Minnesota County 4-H Ambassadors

Brian McNeill, Extension Educator, Youth Development - 4-H

The 4-H Ambassador program is Minnesota 4-H’s signature program that provides leadership and civic opportunities for youth in grades 7th through one year out of high school. Currently, Minnesota provides two 4-H Ambassador Programs. We offer a County and a State 4-H Ambassador program. There are currently 76 County Ambassador programs and 25 State Ambassadors.

The state 4-H Citizenship and Leadership team just completed a one year pilot in the state of Minnesota. This pilot was created to test out a new model, new curriculum and a newly created handbook to guide the program. Out of the 87 counties 13 counties were selected to participate in this pilot. Counties in the Southwest region included Big Stone, Kandiyohi and Redwood. Over 150 youth, adult volunteers and 4-H program coordinators participated in the pilot. The state team collected data from quarterly check in calls with staff, 4-Honline enrollment data, end of pilot celebration data, end of pilot calls with staff and volunteers and are in the process of collecting feedback from the youth. 

The data is being used to finalize the new model of county implementation of the program. Some of the findings include:

  • All of the groups mentioned that “Time” was a factor. Time to schedule meetings, time to do the lessons and even time commitment of the participants. The Citizenship & Leadership team will have to try to address the “time” factor of the County 4-H Ambassador Program.

  • The majority of the locations mentioned the format that was provided gave meaning into gathering the youth together and they were appreciative of the lessons which gave them a real “purpose” to meet.

  • The majority of the sites appreciated the “social” side of the program. They developed and established meaningful relationships of peers and adult volunteers.

  • All of the locations reported that their groups would be meeting through the summer and either still planning or implementing their service ideas. Many of the groups also mentioned doing some work at the county fairs.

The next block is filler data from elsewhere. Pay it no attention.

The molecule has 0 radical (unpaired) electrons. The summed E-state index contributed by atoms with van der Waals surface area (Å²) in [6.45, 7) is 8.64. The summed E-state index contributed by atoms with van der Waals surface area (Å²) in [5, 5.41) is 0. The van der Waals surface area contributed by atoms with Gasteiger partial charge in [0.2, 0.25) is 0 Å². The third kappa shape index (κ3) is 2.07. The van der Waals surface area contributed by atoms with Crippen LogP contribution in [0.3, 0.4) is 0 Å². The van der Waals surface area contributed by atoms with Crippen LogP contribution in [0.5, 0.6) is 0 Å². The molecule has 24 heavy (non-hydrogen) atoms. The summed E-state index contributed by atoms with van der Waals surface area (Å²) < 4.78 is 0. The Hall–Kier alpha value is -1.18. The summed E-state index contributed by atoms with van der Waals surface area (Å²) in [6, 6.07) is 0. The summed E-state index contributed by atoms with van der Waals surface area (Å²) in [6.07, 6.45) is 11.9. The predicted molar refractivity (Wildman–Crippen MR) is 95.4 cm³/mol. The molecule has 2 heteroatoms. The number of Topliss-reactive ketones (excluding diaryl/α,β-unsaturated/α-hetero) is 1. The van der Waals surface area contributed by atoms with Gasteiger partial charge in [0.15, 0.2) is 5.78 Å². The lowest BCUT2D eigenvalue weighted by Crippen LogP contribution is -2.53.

• 10 of the sites indicated appreciation of the intentional program planning at the retreat and/or with the guidance of their regional contact person.

  • 4 of the programs indicated they would like to see a lesson every other meeting time.

  • 7 of the programs wanted a more action-based component to each meeting – focusing on service, promotion, doing things in their counties, take and teaches, etc. components, so individual lessons are not necessarily needed on those components.

  • One volunteer shared a reflection from a conversation with her daughter who participated in the program. The youth indicated she had noticed she was more confident in engaging in conversations at school and participated in discussions she normally would have just observed.

This is just the “tip of the iceberg” of data that has been collected through this pilot process. Once the team has reviewed the data revisions will be made to the revised County 4-H Ambassador Program.

Potential next steps include spring trainings for staff and volunteers, summer updates and announcements and a potential fall 2016 rollout of a consistent statewide County 4-H Ambassador model. 

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